**Game Theory: Syllabus - 2013**

Prepared by:

Joseph Malkevitch

Department of Mathematics and Computer Studies

York College (CUNY)

Jamaica, New York

email:

__malkevitch@york.cuny.edu__

web page:

__http://york.cuny.edu/~malk__

**Syllabus**

0. What is Game Theory? (Mathematics has provided insight into two types of games - situations which involve "conflict" or the making of decisions: i. *combinatorial games* include chess, checkers, Nim, etc. and ii. *political and economic games* include Prisoner's Dilemma and Chicken. We will deal primarily with the latter but will also deal with related topics such as elections and voting, two-sided markets, bankruptcy, and apportionment. Often the issue is to understand what it means to be fair and/or behave in a rational fashion in a wide variety of contexts. Examples will be chosen involving mathematical techniques that support content within the CCSS-M as well as Practice Standard 4, Model with Mathematics.)

1. Taxonomy of games (Number of players, zero-sum games, non-zero-sum games, cooperative and non-cooperative games. Utility: transferable and non-transferable utility. Values for games: equilibrium concepts, Shapley value.)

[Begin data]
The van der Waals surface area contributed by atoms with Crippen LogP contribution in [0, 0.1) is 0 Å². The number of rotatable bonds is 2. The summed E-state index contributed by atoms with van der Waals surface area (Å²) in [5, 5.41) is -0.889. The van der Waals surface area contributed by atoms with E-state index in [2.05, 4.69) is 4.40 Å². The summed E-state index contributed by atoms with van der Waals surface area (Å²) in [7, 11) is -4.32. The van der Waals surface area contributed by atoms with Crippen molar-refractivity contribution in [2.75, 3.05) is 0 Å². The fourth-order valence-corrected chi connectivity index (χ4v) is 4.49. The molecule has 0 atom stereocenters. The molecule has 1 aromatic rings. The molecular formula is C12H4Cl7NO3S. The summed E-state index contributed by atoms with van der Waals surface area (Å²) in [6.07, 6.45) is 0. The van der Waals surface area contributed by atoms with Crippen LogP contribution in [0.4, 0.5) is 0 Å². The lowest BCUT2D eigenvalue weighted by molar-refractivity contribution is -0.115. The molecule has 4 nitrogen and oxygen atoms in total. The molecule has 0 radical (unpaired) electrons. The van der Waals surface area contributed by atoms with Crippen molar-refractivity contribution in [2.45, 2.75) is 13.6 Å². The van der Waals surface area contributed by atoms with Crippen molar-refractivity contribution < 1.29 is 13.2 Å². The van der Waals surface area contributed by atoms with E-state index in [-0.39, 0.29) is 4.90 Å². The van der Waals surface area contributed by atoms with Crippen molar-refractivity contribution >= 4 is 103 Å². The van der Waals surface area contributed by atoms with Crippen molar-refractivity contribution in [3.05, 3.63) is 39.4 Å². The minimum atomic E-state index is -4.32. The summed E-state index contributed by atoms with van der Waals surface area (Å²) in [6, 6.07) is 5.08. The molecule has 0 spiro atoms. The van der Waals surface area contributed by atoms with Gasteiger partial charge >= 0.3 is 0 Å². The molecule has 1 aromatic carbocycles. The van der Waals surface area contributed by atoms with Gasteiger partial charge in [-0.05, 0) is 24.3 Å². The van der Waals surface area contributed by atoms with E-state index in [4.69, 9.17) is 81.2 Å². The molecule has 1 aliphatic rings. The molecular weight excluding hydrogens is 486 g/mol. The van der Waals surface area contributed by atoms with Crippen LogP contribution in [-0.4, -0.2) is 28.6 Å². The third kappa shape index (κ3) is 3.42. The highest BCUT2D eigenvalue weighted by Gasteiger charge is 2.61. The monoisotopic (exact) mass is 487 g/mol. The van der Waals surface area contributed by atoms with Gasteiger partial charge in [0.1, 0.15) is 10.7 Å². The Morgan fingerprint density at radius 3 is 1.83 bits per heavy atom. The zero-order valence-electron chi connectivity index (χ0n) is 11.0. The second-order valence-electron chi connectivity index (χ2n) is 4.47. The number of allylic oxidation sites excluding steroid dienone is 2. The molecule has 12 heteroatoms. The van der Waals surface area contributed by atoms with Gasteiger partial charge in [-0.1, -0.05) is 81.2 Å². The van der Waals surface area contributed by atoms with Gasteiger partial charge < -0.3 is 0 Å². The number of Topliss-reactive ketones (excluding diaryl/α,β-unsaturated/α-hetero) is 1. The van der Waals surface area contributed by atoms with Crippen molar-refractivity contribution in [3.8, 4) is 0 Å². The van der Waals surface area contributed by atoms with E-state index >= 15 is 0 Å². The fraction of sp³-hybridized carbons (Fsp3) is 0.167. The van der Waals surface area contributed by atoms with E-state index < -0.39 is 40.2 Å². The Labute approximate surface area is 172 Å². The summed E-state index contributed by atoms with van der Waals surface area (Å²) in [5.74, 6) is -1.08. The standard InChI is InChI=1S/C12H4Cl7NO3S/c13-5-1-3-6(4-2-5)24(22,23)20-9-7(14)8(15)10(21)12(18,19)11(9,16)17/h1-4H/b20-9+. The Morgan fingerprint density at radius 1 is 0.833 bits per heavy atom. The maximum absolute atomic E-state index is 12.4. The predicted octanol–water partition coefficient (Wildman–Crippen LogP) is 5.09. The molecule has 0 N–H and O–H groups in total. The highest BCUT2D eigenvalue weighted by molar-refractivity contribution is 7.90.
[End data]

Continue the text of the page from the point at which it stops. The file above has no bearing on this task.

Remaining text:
2. 2-person zero-sum games (Matrix games, pure strategies, using spinners to find optimal mixed strategies; fair games; connections with linear programming. Applications in economics and political science.)

3. 2-person non-zero sum games (Prisoner's Dilemma, Chicken, Nash equilibria, congestion games; Braess's Paradox, price of anarchy. Rationality - connections to behavioral and experimental economics.)

4. Two-sided markets (Gale/Shapley models) (Matchings. Stable marriage. Gale/Shapley models, deferred acceptance algorithm; male optimal - female optimal stable solutions; school choice and other applications.)

5. Elections and voting (Plurality, run-off, IRV, Borda count, Condorcet methods, approval voting. Arrow's Theorem.)

6. Bankruptcy (Proportionality, Maimonides gain and loss, the contest-garment rule and the talmudic method.)

7. Apportionment (Hamilton's, Jefferson's, Webster's and Huntington-Hill's methods. House and population monotonicity. Balinski-Young Theorem.)

8. Combinatorial Games (Nim, graph games. Nim addition and hackenbush.)

Note: Game Theory is not a standard topic in the K-12 curriculum. This course will show how game theory topics can be infused into the usual curriculum (now CCSS-M) as ways of illustrating results in arithmetic, algebra, geometry, probability and statistics.

**Text:
**Gura, Ein-Ya and M. Maschler, Insights into Game Theory, Cambridge U. Press, New York, 2008.